Year of the Pig – British Charcuterie here we come!
Today we start the Year of the Pig. In Chinese culture pigs are symbols of wealth and fortune, so here’s hoping that the Year of the Pig will bring us great fortune.
Certainly on the charcuterie side of things, Britain is all set for an excellent year. NFU Mutual identified British Charcuterie as one of their A-Z of British Food and Drink Trends:
“Our continental cousins have long dominated the market for cured meats but things have changed in recent times. Britain has seen an explosion in native charcuterie businesses thanks to the rich abundance of quality meats that we produce.”
A few weeks ago Domini Hogg, Founder of Tried and Supplied, went to a charcuterie tasting at The Cleveland Arms in Paddington organised by Henrietta Green of British Charcuterie Live. She reports:
The quality was exceptional and the range of styles also impressive. Henrietta Green is on a mission to champion the best of our charcuterie and last year launched the first ever British Charcuterie Awards. I was delighted to find the winners of those awards on my plate at the charcuterie tasting recently.
The Cleveland Arms provided some excellent information about each of the suppliers and their selected charcuterie. On the menu was:
Beal’s Farm is the winner of The British Charcuterie Awards 2018 Champion of Champion’s Product for their Mangalitza Air Dried Ham that is remarkable for its complexity that delivers a mild salt finish and a lingering sweetness. Based in East Sussex, they cure their own reared Mangalitza pigs, a breed thought to produce amongst the best pork in the world due to its intensely marbled, richly flavoured meat. Rumour has it that it is also a very close relation to the now extinct Lincolnshire Curly Coat.
Tempus Charcuterie is the Champion of Champions Producer in this year’s British Charcuterie Awards. Awarded to the best producer over a minimum of three classes, their impressive range included a subtly Spiced Coppa for which they won Gold. In production for under a year, their philosophy is “in order to make great charcuterie, you have to start with great pigs” and they favour the Large Black. The coppa, or collar of pork, is delicately spiced with their own-made blend of spices that includes cardamom, cloves and cinnamon.
Then there was venison salami with cocao and chilli from Ambrose Sausages. grandson of Gilbert Ambrose, a traditional butcher famous throughout the south of England for his sausages. But there is nothing traditional about the cured sausages or – as some prefer to call them – salamis that Philip Ambrose now produces. His Venison Salami with Cacao & Chilli is an arresting combination of the sweetness of cacao with the bite of chilli (a favoured combination in Mexican cookery) and proved a well-deserved Gold Medal in The British Charcuterie Awards 2018.
There was fennel salami from Marsh Pig. Based in Norfolk, they insist on using free-range leg meat for their salami. Traditionally shoulder, belly and “trim” (scraps) are what is used and the resulting product normally has a fat content of between 40-60% and is often full of sinew. Their version has a much lower fat content – they add a mere 15% – and is far meatier than most. Fennel seeds are widely used in Italian salamis as not only do they make a great flavour combination but the seeds offset the richness of the pork which is particular pronounced in this Gold winner.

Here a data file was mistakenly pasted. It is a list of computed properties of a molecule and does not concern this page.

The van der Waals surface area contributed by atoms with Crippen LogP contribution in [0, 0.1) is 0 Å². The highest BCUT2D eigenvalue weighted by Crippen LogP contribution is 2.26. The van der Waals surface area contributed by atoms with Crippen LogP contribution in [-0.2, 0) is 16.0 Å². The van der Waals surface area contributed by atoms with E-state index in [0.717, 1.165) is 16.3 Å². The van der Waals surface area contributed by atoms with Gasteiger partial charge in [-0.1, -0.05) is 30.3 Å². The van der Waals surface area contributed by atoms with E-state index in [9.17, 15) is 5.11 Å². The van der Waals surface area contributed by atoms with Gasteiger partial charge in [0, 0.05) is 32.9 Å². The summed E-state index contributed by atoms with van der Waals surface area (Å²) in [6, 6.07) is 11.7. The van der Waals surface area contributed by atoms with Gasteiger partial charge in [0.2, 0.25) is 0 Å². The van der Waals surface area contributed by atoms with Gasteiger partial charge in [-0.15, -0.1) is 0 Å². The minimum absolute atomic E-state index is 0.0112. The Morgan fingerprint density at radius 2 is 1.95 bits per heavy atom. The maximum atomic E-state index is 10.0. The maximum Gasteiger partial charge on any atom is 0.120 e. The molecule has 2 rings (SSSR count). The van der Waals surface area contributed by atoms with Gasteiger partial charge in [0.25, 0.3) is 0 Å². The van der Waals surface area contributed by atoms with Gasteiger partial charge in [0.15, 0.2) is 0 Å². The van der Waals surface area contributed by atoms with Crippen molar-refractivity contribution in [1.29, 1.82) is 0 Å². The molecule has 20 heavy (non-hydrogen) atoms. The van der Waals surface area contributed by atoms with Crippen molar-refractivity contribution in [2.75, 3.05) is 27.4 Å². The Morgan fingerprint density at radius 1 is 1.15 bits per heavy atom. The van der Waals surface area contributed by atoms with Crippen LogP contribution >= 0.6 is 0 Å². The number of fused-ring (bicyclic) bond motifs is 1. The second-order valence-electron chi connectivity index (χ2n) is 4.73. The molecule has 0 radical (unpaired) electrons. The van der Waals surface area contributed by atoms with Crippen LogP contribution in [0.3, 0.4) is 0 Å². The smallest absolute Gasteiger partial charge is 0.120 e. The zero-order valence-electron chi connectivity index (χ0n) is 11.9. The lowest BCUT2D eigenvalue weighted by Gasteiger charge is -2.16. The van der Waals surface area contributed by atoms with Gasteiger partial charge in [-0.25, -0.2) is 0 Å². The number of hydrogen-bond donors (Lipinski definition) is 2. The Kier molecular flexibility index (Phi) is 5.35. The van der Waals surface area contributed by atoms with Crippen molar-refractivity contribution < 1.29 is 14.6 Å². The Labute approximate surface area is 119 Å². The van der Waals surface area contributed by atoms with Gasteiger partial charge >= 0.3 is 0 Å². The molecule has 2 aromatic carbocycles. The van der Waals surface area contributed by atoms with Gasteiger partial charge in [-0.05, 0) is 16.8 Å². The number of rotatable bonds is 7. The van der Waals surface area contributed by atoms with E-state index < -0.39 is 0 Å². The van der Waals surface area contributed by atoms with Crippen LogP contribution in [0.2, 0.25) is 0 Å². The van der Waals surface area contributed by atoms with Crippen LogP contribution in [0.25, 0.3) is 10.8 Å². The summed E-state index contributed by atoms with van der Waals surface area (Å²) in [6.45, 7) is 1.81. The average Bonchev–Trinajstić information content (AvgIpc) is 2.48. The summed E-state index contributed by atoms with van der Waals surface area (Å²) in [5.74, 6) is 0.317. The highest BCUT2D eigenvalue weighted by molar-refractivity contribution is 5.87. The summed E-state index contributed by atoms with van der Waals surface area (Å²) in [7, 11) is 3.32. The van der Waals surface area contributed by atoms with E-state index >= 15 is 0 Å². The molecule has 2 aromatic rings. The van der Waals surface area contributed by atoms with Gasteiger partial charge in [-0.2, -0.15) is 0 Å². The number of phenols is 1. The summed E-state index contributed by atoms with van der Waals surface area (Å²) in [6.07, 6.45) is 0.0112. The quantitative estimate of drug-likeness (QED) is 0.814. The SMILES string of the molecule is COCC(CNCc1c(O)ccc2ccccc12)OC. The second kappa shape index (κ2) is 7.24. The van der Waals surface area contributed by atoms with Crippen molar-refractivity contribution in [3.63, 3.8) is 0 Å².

We liked smoked Bath chaps from Lishman’s of Ilkley. In the 16th century, a “chap” or ”chop” was an animal’s jaws or cheeks. Originally a West Country delicacy, traditionally the meat is boned, wet cured (brined) or dry cured (salted), pressed into a cone-shaped mould and finished in bread crumbs. Lishman’s Bath Chaps are a world apart and an interesting take on a regional classic. They come lightly smoked and thinly sliced for a rich meaty and lingering finish and won a worthy Gold.
Finally there was ham from Lane Farm Country Foods. A family farm in Suffolk, Lane Farm produces a range of both British and Continental-style charcuterie under the Suffolk Salami label from their own-reared pigs. Theirs is a traditional ham, plain and unadorned, with a meaty resonance that is unmistakable. Cured on the bone, then slowly cooked, it is firmly textured and a delight to eat.
What a sumptuous treat! I was accompanied by Tried and Supplied developer, Ali, and we had a great time sampling all the different charcuterie. Ali also tried pigeon for the first time and decided it was definitely better than chicken! If I were to pick my favourites of the charcuterie they would be:
- Tempus Foods Spiced Coppa – this actually tasted of the Mediterranean! It was hard to put my finger on exactly why, but instantly I was transported to the Amalfi coast, where I had previously done a cookery course with Mama Agata and Saucy Dressings herself. If I were to try and explain I think it would come down to a very fresh combination of floral, citrus and herbacious notes. Quite how that relates to the spices they actually put in, I’m not sure, but that was the effect it had on me.
- Ambrose Sausages Venison Salami with Cocoa and Chilli – venison is a very rich meat and somehow or other they had managed to make the seasoning subtle in a way that it seemed as if it were coming from the meat itself.
I’ll definitely be looking out for these in future and will be interested to see what treats the British Charcuterie Awards hold this year.
You may also be interested in Is Jamón Ibérico de bellota really the best? – follow this link.